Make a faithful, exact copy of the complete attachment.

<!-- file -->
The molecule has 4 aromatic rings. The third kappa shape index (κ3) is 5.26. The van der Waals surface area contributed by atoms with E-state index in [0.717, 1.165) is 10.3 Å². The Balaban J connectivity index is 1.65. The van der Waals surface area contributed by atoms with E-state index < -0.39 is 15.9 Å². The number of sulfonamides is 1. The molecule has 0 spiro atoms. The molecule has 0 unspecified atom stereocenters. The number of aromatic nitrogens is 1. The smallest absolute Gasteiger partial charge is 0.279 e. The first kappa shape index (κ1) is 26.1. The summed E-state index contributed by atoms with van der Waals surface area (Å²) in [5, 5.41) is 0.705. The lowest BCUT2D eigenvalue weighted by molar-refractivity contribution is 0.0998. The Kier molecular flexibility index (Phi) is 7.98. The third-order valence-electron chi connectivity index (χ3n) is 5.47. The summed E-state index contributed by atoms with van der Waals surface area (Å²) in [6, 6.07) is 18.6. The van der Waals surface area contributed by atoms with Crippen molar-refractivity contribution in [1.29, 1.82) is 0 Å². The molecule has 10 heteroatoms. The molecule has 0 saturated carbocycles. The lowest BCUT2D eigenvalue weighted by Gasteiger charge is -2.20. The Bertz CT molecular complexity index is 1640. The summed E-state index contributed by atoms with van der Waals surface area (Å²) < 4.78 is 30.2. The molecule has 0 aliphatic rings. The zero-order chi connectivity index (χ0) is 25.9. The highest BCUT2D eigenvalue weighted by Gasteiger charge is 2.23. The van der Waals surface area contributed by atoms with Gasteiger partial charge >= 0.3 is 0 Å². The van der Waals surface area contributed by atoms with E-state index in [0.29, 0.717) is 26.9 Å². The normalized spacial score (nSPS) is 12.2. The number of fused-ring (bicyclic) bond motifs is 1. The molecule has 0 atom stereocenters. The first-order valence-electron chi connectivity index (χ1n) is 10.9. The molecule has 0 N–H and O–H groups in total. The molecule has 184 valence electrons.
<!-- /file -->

The molecule has 4 aromatic rings. The third kappa shape index (κ3) is 5.26. The van der Waals surface area contributed by atoms with E-state index in [0.717, 1.165) is 10.3 Å². The Balaban J connectivity index is 1.65. The van der Waals surface area contributed by atoms with E-state index < -0.39 is 15.9 Å². The number of sulfonamides is 1. The molecule has 0 spiro atoms. The molecule has 0 unspecified atom stereocenters. The number of aromatic nitrogens is 1. The smallest absolute Gasteiger partial charge is 0.279 e. The first kappa shape index (κ1) is 26.1. The summed E-state index contributed by atoms with van der Waals surface area (Å²) in [5, 5.41) is 0.705. The lowest BCUT2D eigenvalue weighted by molar-refractivity contribution is 0.0998. The Kier molecular flexibility index (Phi) is 7.98. The third-order valence-electron chi connectivity index (χ3n) is 5.47. The summed E-state index contributed by atoms with van der Waals surface area (Å²) in [6, 6.07) is 18.6. The van der Waals surface area contributed by atoms with Crippen molar-refractivity contribution in [1.29, 1.82) is 0 Å². The molecule has 10 heteroatoms. The molecule has 0 saturated carbocycles. The lowest BCUT2D eigenvalue weighted by Gasteiger charge is -2.20. The Bertz CT molecular complexity index is 1640. The summed E-state index contributed by atoms with van der Waals surface area (Å²) < 4.78 is 30.2. The molecule has 0 aliphatic rings. The zero-order chi connectivity index (χ0) is 25.9. The highest BCUT2D eigenvalue weighted by Gasteiger charge is 2.23. The van der Waals surface area contributed by atoms with Gasteiger partial charge >= 0.3 is 0 Å². The van der Waals surface area contributed by atoms with E-state index in [0.29, 0.717) is 26.9 Å². The normalized spacial score (nSPS) is 12.2. The number of fused-ring (bicyclic) bond motifs is 1. The molecule has 0 atom stereocenters. The first-order valence-electron chi connectivity index (χ1n) is 10.9. The molecule has 0 N–H and O–H groups in total. The molecule has 184 valence electrons.